Michael Furman ©2013, courtesy of RM Auctions
Michael Furman ©2013, courtesy of RM Auctions
The brainchild of Zora Arkus-Duntov, the “Father of the Corvette,” the Chevrolet Engineering Research Vehicle II is the first known operating example of torque-vectoring all-wheel drive, and it is among the most important Corvette development vehicles in private hands today. Since leaving General Motors, it has only been owned by the Briggs Cunningham Museum, Miles Collier, John Moores and the consigning owner. The first CERV was completed in 1960, and it was aimed at open-wheel racing. Duntov began work on this successor in late 1961, intending “to incorporate all the features necessary to make it a successful contender, not only in sprints but in such long-distance events as Le Mans and Sebring.” His plan was for a run of six cars, originally designated the G.S. 2/3, “to permit selective usage as two-wheel drive (G.S. 2) [or] four-wheel drive (G.S. 3).” In the spring of 1964, around the time this car was completed, GM informed Chevrolet’s Bunkie Knudsen and Duntov that any ideas they had for racing were off the table. Repurposing it as CERV II, Duntov staunchly defended the prototype, writing, “We feel that in case we are not permitted to go racing, we should obtain permission to demonstrate it… It will show that although GM is not in racing, its engineering is more imaginative and more advanced than anyone else [sic].” CERV II thus became a test vehicle for future exotic Corvette ideas, and it saw major outings from 1964 to 1970. These included tire testing, aerodynamic research and top-speed testing at Milford Proving Grounds. Chevrolet’s last test results are from 1970, after which it was placed into storage.  

SCM Analysis


Vehicle:1964 Chevrolet CERV II
Years Produced:1964
Number Produced:1
Original List Price:N/A
Tune Up Cost:$500
Distributor Caps:$40
Club Info:General Motors Heritage Center
Investment Grade:A

This car, Lot 139, sold for $1,100,000, including buyer’s premium, at RM’s Art of the Automobile auction in New York, NY, on November 21, 2013.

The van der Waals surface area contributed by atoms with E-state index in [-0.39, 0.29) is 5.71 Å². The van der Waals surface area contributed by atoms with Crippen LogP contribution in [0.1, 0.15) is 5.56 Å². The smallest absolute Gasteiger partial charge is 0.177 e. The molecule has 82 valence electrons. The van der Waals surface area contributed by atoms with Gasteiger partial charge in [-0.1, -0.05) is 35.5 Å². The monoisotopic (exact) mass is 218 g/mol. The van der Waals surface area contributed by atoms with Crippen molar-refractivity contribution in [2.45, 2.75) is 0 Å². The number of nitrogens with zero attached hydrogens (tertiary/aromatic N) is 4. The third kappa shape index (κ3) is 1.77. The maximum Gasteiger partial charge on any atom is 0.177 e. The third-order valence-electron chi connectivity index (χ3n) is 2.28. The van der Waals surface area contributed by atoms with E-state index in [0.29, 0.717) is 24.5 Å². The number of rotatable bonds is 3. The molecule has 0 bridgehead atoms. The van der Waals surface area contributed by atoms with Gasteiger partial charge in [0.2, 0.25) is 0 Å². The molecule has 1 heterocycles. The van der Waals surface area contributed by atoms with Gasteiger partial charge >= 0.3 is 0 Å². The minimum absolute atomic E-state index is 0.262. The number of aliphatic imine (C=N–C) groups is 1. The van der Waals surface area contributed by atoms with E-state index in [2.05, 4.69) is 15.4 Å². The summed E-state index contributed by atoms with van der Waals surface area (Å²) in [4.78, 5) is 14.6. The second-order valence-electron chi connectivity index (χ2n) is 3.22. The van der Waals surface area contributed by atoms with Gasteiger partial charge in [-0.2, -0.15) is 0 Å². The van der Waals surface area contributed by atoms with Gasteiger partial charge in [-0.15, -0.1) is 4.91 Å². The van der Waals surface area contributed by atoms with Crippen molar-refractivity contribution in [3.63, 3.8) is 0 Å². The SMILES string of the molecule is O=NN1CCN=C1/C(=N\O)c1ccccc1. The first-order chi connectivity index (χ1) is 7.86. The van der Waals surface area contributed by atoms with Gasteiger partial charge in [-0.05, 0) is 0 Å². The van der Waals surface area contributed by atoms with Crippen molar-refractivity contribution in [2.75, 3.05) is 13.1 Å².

Next to factory race cars, it’s concept cars, prototypes and coach-builts that usually command Maharaja money when trading ownership. So it was somewhat surprising to find that the CERV II — a one-of-a-kind engineering exercise that is indelibly linked with Zora Arkus-Duntov and the “racing ban” era at GM — garnered a relatively plebeian $1.1 million at RM’s big art gallery sale in the Big Apple.

Surprisingly, at the same event, this emblem of Zora’s future-think was outpaced by such production cars as a 1960 Mercedes-Benz 300SL Roadster at $1.65m, a 1961 Ferrari 250 GT Cabriolet Series II at $2.035m, and a 1958 BMW 507 Series II at $1.65m. But that’s not the worst of it.

What really hurt was that a 1958 Oldsmobile 98 convertible brought in $259k, a 1970 Plymouth Superbird garnered $363k and a 1966 Jaguar E-type Series I 4.2-liter roadster earned $467.5k. These plentiful and replaceable production cars brought 24%, 33% and 43%, respectively, of the one-of-a-kind CERV II’s price. By all standard measures of collector-car value, these cars flew while the CERV II flopped. So what happened here?

Safety in numbers

The big price drivers that rewarded the production cars — but held the CERV II back — were investment safety, practicality of use, and emotion. First, buyers who are in it for the money — rather than the history — find comfort in numbers, just like a migrating herd of elk. For example, enough Gullwings, DB5s and 250 Ferraris are sold annually to provide a clear value baseline for these vehicles, and with it comes perceived safety for buyers.

The result is a robust market for esteemed production cars, even in shaky economic times. Whereas the CERV II is not a herding animal at all, but more like a lone wolf. There are no other vehicles quite like it, making establishing comps more difficult. For buyers looking for safety as well as value growth potential, production cars are clearly more attractive.

Usable or garage queen?

Second, there’s the business of oh, say, actually driving your million-dollar investment. I promise that your wife will like riding in your Lusso to Cars and Coffee. And doing the Tour d’Elegance in your Pebble-quality Daytona might be okay as well. The CERV II? That’s way tougher, because you need a track and crew, and also must deal with its (likely) mechanical idiosyncrasies. Bottom line, the possibilities for enjoying the CERV II in anything other than a garage setting are more challenging.

Fate plays a part

Finally, there’s the awkward business of how emotion ties to value. I figure that since no one actually needs a classic car (it’s way easier to take the X5 to Starbucks), most of their inherent value is emotionally driven. Prescient as it was, onstage CERV II was worth only 8% to 16% of a 1963 Corvette Grand Sport, which was also shortchanged by the no-racing era — but managed to race and win anyway.

Bottom line, had fate taken a different lane, and the Corvette C3 had become the mid-engine, four-wheel-drive car that Zora envisioned, then the CERV II might be worth the same $7 million to $13.5 million as a 1963 Grand Sport. But it didn’t, and it isn’t. Righteously well bought. ♦

(Introductory description courtesy of RM Auctions.)

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